These Vegan Madeleine are buttery, light, and airy biscuits with a hint of vanilla and made without eggs or dairy.
They are the perfect plant-based version of the real French madeleines.
Madeleines are a French favorite childhood comfort food for many people.
They are one of these daily biscuits or bite-sized cakes that kids have after school in France and that all mums have in their pantry.
Are Classic Madeleines Vegan?
Unfortunately, the classic recipe, like many French pastry recipes, is made with eggs, often two or more, butter, and sometimes a touch of honey.
So since madeleines are not vegan, I decided to create my version that brings back so many childhood memories.
What Are Madeleines?
Madeleines are French biscuits with a vanilla-flavored sponge-like texture.
The classic Madeleines de Commercy are popular for their shell shape, buttery and airy texture, and signature taste.
It’s a classic recipe from Eastern France that kids often have as an after-school snack.
The French idiom used to describe any cherished memory is “Madeleine de Proust” in reference to how the famous author Marcel Proust remembered his loved treats in the first volume of the novel In Search Of Loved Time.
How To Make Vegan Madeleines
If you are a French pastry chef, pass your way because my techniques to make egg-free madeleines aren’t quite conventional.
The way I designed this vegan version of the madeleine is a very scientific approach. After reading about how the traditional recipe requires cream, eggs, and sugar to make the madeleine raise, I tried to figure out how I could achieve the same result without eggs.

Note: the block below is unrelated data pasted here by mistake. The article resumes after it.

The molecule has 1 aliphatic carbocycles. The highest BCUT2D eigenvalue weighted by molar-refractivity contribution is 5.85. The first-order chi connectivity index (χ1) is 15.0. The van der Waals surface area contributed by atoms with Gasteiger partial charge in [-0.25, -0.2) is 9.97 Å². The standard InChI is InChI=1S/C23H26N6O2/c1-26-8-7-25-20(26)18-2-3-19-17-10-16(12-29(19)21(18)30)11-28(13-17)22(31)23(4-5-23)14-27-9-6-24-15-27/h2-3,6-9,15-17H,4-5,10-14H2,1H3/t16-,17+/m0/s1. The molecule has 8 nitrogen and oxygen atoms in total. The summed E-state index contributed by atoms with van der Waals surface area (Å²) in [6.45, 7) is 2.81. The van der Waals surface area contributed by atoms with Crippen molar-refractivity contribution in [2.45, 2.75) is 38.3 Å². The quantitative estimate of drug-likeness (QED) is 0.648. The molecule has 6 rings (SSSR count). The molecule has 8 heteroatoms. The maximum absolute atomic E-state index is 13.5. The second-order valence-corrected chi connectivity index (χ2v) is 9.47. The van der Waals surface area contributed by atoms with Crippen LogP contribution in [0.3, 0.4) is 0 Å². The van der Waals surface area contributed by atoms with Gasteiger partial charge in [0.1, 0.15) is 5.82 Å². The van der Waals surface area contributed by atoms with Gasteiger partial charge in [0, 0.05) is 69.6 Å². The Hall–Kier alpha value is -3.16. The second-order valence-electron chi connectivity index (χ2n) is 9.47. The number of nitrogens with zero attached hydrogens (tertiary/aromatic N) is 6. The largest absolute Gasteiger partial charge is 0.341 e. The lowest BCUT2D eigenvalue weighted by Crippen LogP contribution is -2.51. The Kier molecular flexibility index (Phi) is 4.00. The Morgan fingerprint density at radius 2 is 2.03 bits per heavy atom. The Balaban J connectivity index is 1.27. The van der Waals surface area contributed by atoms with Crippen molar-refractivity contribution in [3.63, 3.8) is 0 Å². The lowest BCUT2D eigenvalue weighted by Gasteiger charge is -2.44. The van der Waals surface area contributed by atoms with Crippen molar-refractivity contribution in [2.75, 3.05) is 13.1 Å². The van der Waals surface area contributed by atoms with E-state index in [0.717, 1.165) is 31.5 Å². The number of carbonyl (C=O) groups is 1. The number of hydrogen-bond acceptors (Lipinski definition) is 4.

So the baking technique I list below to make vegan French madeleines are not the ones you will see in a classic madeleine recipe.
However, it does work like magic!
Below are the ingredients needed to make the best madeleines without eggs or butter.
- All-Purpose Flour – No substitution is possible. You must use wheat flour for good results in this recipe.
- Baking Powder
- Baking Soda – The classic recipe has no baking soda, but this helps the vegan madeleine raise better.
- Sugar – You must use white or caster sugar for this recipe otherwise, you won’t achieve the best crispy shell and golden color of the madeleines.
- Light Olive Oil or canola oil – I tried melted vegan butter, and the result wasn’t as good and buttery, so oil is necessary. While coconut oil might work, I don’t recommend it.
- Vegan Yogurt – Prefer unsweetened plant-based yogurt like soy yogurt or coconut yogurt. I’ve tried almond milk and soy milk, and plant-based milk doesn’t work as well.
- Plant Based milk – any varieties like coconut milk, almond milk, oat milk
- Vanilla Extract – For a traditional taste.
- Optional – You can flavor the madeleine with lemon zest, almond extract, or lemon extract.
First, preheat the oven to 430°F (220°C). Slightly oil the madeleine pan with olive oil spray. Set aside.